The fate of a motorcycle racetrack near Monroe may be decided Tuesday. For months, Snohomish County has battled to remove the track from farmland off 177th Avenue Southeast. County officials have cited...
The fate of a motorcycle racetrack near Monroe may be decided Tuesday.
For months, Snohomish County has battled to remove the track from farmland off 177th Avenue Southeast. County officials have cited a series of violations, including a provision in Washington’s Growth Management Act that prohibits recreational use of property designated as farmland.
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Steve Davison and Dave Remlinger, whose company, Academy Holdings, owns the track, have requested an extension to remain in operation.
Although Davison conceded that noise from the racetrack and a motorcycle school has created a nuisance, he said he would like to use the track until May, when he says it — and some ballfields the county says are illegal — will be closed so the land can be used for salmon restoration.
In June, county officials had ordered the track torn down by August and said that four softball fields and 14 acres of soccer fields in a designated flood area should be removed by May 2005. The property owners filed an appeal in July.
The dispute was brought before Robert Backstein, the county hearing examiner, who studies and resolves issues such as land-use appeals. Backstein heard the case this month and likely will announce his decision next week.
Mike McCrary, an inspection-enforcement manager for the county’s Department of Planning and Development Services, said there is a reason farms are zoned to stay that way.
“The law preserves them for agricultural use,” he said. “It’s to protect farmland — cheap farmland — from being eaten up by industrial and residential [uses].”
Several property owners in the county were notified last summer that their baseball and soccer fields were illegal because they had been built on protected farmland. County officials gave those owners until May 2005 to remove the fields — time to lobby the Legislature for a change in state law.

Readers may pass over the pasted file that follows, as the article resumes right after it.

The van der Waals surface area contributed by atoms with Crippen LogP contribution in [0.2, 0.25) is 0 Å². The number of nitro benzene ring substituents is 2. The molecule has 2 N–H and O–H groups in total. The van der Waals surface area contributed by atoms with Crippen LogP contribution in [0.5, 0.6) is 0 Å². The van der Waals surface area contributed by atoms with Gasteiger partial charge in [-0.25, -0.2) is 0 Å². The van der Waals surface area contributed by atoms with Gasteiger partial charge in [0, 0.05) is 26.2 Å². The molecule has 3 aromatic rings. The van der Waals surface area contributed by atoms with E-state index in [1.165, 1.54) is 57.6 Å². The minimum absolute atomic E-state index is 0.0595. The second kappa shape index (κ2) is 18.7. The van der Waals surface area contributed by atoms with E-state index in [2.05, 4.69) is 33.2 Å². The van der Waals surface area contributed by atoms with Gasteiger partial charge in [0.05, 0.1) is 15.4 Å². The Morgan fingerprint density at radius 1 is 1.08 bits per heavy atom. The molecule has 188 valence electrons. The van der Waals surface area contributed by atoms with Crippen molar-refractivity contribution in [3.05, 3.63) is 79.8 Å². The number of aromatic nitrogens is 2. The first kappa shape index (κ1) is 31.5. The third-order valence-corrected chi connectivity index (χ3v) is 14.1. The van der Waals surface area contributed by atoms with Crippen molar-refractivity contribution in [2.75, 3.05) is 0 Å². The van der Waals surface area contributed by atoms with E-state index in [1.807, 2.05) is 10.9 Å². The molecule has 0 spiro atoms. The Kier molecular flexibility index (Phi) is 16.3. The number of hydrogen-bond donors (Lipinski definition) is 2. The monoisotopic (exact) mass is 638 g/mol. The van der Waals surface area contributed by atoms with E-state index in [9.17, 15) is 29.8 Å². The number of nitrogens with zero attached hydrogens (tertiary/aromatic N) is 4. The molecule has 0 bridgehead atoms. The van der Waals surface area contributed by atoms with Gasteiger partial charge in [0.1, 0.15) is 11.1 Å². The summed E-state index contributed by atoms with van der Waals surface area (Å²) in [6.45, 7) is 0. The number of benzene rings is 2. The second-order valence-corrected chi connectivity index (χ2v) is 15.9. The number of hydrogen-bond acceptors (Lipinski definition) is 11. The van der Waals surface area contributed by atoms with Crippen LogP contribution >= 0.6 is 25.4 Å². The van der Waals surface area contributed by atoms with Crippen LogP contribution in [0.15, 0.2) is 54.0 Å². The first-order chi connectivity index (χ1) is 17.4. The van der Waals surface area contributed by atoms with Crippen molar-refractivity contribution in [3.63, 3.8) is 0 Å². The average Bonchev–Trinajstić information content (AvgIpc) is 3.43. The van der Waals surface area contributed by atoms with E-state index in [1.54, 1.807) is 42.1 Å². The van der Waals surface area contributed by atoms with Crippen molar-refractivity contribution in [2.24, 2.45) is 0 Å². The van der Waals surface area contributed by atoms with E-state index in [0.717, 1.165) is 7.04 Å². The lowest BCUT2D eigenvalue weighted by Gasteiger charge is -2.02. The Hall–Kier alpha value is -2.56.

Since then, several state legislators have begun working on bills that could save the ballfields. Some of the proposed bills could save the motorcycle track, too, because they would allow recreation.
After looking at the needs of the public, including the racetrack’s spectators, neighbors and participants, the county decided it needed to shut the racetrack right away, McCrary said.
“It’s our practice to try to work with individuals so they can come into compliance,” he said. “We also have to weigh the violation against the health, safety and welfare of the public.”
Gary Strode of MXGP is an operator of the racetrack, which consists of three courses — one for adults, one for adolescents and one for younger children.
“We’re no more illegal than soccer or baseball or anybody else, and everybody is trying to make us out to be this outlaw group,” he said, adding that anytime people see anything associated with the word “motorcycle,” they have a negative impression of it.
“I’ve got a 4-year-old, a 5-year-old and a 6-year-old that all race motorcycles,” Strode said. “It’s more of a family sport than people think.”
Depending on the significance of a race, the track draws up to 1,000 spectators. The 3-year-old track held 18 races this year, with up to 30 riders competing at a time. About 600 people a year attend the motorcycle school.
Strode said his company has helped local church groups and that four businesses have moved to Monroe because of the course.
The county’s order is discriminatory, he said. “We need to be given the same opportunities as every other business that is run on agricultural lands and not be shut down prematurely.”
But the motorcycle course has structures that could get picked up during a flood, said Liza Anderson, a deputy prosecuting attorney who represents the county in the appeal, adding that “a soccer field is different than using bulldozers to mound up exposed dirt to create 13 jumps.”
In addition to operating a commercial business in an area not zoned for it, Anderson said, the track does not have the necessary permits to change the grading of the land for tracks, bleachers and a ticket booth, to develop property in a designated flood area or to operate a recreational facility.
Snohomish County officials received an initial complaint about the track in June 2003, Anderson said, and began to investigate.
“We got clearly many more complaints than we normally see on an average code violation,” McCrary said.
“The impact of this facility had such a broad effect because of noise, and it’s in the valley, so there’s echoing.”
Seattle Times Snohomish County bureau reporter Emily Heffter contributed to this report. Judy Chia Hui Hsu: 425-745-7809 or email@example.com